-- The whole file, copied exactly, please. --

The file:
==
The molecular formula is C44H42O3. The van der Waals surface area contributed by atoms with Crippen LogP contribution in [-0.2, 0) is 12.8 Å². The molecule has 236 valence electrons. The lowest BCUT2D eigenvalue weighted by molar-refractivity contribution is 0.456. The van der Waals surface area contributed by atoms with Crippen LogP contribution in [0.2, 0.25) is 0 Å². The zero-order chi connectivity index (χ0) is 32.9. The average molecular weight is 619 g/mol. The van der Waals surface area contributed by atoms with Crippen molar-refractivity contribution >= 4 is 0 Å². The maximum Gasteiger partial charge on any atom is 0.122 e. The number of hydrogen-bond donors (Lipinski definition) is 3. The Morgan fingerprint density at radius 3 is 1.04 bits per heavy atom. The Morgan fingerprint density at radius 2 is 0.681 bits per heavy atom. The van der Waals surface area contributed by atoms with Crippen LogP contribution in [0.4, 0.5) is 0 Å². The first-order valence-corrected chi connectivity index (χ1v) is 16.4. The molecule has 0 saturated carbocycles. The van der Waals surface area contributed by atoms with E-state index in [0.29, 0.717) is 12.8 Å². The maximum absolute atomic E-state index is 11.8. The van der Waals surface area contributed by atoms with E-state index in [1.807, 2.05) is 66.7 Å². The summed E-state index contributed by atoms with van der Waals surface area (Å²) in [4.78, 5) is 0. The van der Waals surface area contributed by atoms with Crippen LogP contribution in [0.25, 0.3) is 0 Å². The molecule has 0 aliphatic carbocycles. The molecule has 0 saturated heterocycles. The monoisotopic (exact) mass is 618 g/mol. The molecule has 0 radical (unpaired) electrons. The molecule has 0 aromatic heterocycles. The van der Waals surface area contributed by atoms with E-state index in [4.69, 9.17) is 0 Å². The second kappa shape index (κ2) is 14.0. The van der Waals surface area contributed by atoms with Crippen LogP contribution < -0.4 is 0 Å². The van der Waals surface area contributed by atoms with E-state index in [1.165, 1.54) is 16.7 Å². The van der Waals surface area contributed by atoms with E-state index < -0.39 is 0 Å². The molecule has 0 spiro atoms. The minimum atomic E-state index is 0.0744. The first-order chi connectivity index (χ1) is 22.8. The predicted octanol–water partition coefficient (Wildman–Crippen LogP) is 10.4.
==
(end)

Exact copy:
The molecular formula is C44H42O3. The van der Waals surface area contributed by atoms with Crippen LogP contribution in [-0.2, 0) is 12.8 Å². The molecule has 236 valence electrons. The lowest BCUT2D eigenvalue weighted by molar-refractivity contribution is 0.456. The van der Waals surface area contributed by atoms with Crippen LogP contribution in [0.2, 0.25) is 0 Å². The zero-order chi connectivity index (χ0) is 32.9. The average molecular weight is 619 g/mol. The van der Waals surface area contributed by atoms with Crippen molar-refractivity contribution >= 4 is 0 Å². The maximum Gasteiger partial charge on any atom is 0.122 e. The number of hydrogen-bond donors (Lipinski definition) is 3. The Morgan fingerprint density at radius 3 is 1.04 bits per heavy atom. The Morgan fingerprint density at radius 2 is 0.681 bits per heavy atom. The van der Waals surface area contributed by atoms with Crippen LogP contribution in [0.4, 0.5) is 0 Å². The first-order valence-corrected chi connectivity index (χ1v) is 16.4. The molecule has 0 saturated carbocycles. The van der Waals surface area contributed by atoms with E-state index in [0.29, 0.717) is 12.8 Å². The maximum absolute atomic E-state index is 11.8. The van der Waals surface area contributed by atoms with E-state index in [1.807, 2.05) is 66.7 Å². The summed E-state index contributed by atoms with van der Waals surface area (Å²) in [4.78, 5) is 0. The van der Waals surface area contributed by atoms with Crippen LogP contribution in [0.25, 0.3) is 0 Å². The molecule has 0 aliphatic carbocycles. The molecule has 0 saturated heterocycles. The monoisotopic (exact) mass is 618 g/mol. The molecule has 0 radical (unpaired) electrons. The molecule has 0 aromatic heterocycles. The van der Waals surface area contributed by atoms with E-state index in [4.69, 9.17) is 0 Å². The second kappa shape index (κ2) is 14.0. The van der Waals surface area contributed by atoms with Crippen LogP contribution < -0.4 is 0 Å². The van der Waals surface area contributed by atoms with E-state index in [1.165, 1.54) is 16.7 Å². The van der Waals surface area contributed by atoms with E-state index < -0.39 is 0 Å². The molecule has 0 spiro atoms. The minimum atomic E-state index is 0.0744. The first-order chi connectivity index (χ1) is 22.8. The predicted octanol–water partition coefficient (Wildman–Crippen LogP) is 10.4.